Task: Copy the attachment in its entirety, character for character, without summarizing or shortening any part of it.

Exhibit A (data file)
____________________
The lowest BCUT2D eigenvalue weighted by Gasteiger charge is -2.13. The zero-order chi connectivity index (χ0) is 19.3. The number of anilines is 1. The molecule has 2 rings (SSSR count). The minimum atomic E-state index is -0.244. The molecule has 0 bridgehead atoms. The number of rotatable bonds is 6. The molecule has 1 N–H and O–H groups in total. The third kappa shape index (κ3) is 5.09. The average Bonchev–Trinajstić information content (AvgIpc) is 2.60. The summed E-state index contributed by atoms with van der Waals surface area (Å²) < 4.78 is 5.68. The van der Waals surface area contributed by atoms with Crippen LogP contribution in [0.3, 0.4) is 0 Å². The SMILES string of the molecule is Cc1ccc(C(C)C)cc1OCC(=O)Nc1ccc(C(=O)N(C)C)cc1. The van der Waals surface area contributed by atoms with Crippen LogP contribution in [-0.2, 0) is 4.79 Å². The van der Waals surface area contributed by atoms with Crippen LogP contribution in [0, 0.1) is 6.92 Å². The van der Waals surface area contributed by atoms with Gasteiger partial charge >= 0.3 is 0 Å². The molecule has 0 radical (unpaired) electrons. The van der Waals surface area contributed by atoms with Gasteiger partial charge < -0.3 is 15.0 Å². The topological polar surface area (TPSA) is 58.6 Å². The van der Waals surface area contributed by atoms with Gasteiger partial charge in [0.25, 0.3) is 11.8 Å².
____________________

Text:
The lowest BCUT2D eigenvalue weighted by Gasteiger charge is -2.13. The zero-order chi connectivity index (χ0) is 19.3. The number of anilines is 1. The molecule has 2 rings (SSSR count). The minimum atomic E-state index is -0.244. The molecule has 0 bridgehead atoms. The number of rotatable bonds is 6. The molecule has 1 N–H and O–H groups in total. The third kappa shape index (κ3) is 5.09. The average Bonchev–Trinajstić information content (AvgIpc) is 2.60. The summed E-state index contributed by atoms with van der Waals surface area (Å²) < 4.78 is 5.68. The van der Waals surface area contributed by atoms with Crippen LogP contribution in [0.3, 0.4) is 0 Å². The SMILES string of the molecule is Cc1ccc(C(C)C)cc1OCC(=O)Nc1ccc(C(=O)N(C)C)cc1. The van der Waals surface area contributed by atoms with Crippen LogP contribution in [-0.2, 0) is 4.79 Å². The van der Waals surface area contributed by atoms with Crippen LogP contribution in [0, 0.1) is 6.92 Å². The van der Waals surface area contributed by atoms with Gasteiger partial charge >= 0.3 is 0 Å². The molecule has 0 radical (unpaired) electrons. The van der Waals surface area contributed by atoms with Gasteiger partial charge < -0.3 is 15.0 Å². The topological polar surface area (TPSA) is 58.6 Å². The van der Waals surface area contributed by atoms with Gasteiger partial charge in [0.25, 0.3) is 11.8 Å².